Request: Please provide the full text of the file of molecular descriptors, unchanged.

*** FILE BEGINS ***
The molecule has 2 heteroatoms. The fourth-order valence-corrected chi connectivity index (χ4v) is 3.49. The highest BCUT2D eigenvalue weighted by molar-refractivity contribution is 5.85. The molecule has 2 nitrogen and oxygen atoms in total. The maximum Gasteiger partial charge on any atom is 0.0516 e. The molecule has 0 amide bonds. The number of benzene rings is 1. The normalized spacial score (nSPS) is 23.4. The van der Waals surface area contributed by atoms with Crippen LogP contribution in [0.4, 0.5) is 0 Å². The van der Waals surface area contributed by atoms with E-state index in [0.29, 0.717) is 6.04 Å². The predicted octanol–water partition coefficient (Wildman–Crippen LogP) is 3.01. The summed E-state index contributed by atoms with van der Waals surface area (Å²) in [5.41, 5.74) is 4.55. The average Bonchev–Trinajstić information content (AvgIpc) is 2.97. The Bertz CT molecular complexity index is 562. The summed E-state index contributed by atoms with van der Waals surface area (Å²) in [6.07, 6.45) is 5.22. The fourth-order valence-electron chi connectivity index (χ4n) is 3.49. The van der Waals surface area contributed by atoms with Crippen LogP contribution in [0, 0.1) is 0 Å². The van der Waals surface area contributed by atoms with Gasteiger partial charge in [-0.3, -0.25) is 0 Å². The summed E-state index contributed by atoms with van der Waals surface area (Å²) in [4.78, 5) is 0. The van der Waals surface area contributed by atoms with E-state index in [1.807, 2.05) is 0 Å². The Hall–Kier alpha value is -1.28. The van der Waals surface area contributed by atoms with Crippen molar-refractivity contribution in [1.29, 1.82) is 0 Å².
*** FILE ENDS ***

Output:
The molecule has 2 heteroatoms. The fourth-order valence-corrected chi connectivity index (χ4v) is 3.49. The highest BCUT2D eigenvalue weighted by molar-refractivity contribution is 5.85. The molecule has 2 nitrogen and oxygen atoms in total. The maximum Gasteiger partial charge on any atom is 0.0516 e. The molecule has 0 amide bonds. The number of benzene rings is 1. The normalized spacial score (nSPS) is 23.4. The van der Waals surface area contributed by atoms with Crippen LogP contribution in [0.4, 0.5) is 0 Å². The van der Waals surface area contributed by atoms with E-state index in [0.29, 0.717) is 6.04 Å². The predicted octanol–water partition coefficient (Wildman–Crippen LogP) is 3.01. The summed E-state index contributed by atoms with van der Waals surface area (Å²) in [5.41, 5.74) is 4.55. The average Bonchev–Trinajstić information content (AvgIpc) is 2.97. The Bertz CT molecular complexity index is 562. The summed E-state index contributed by atoms with van der Waals surface area (Å²) in [6.07, 6.45) is 5.22. The fourth-order valence-electron chi connectivity index (χ4n) is 3.49. The van der Waals surface area contributed by atoms with Crippen LogP contribution in [0, 0.1) is 0 Å². The van der Waals surface area contributed by atoms with Gasteiger partial charge in [-0.3, -0.25) is 0 Å². The summed E-state index contributed by atoms with van der Waals surface area (Å²) in [4.78, 5) is 0. The van der Waals surface area contributed by atoms with E-state index in [1.807, 2.05) is 0 Å². The Hall–Kier alpha value is -1.28. The van der Waals surface area contributed by atoms with Crippen molar-refractivity contribution in [1.29, 1.82) is 0 Å².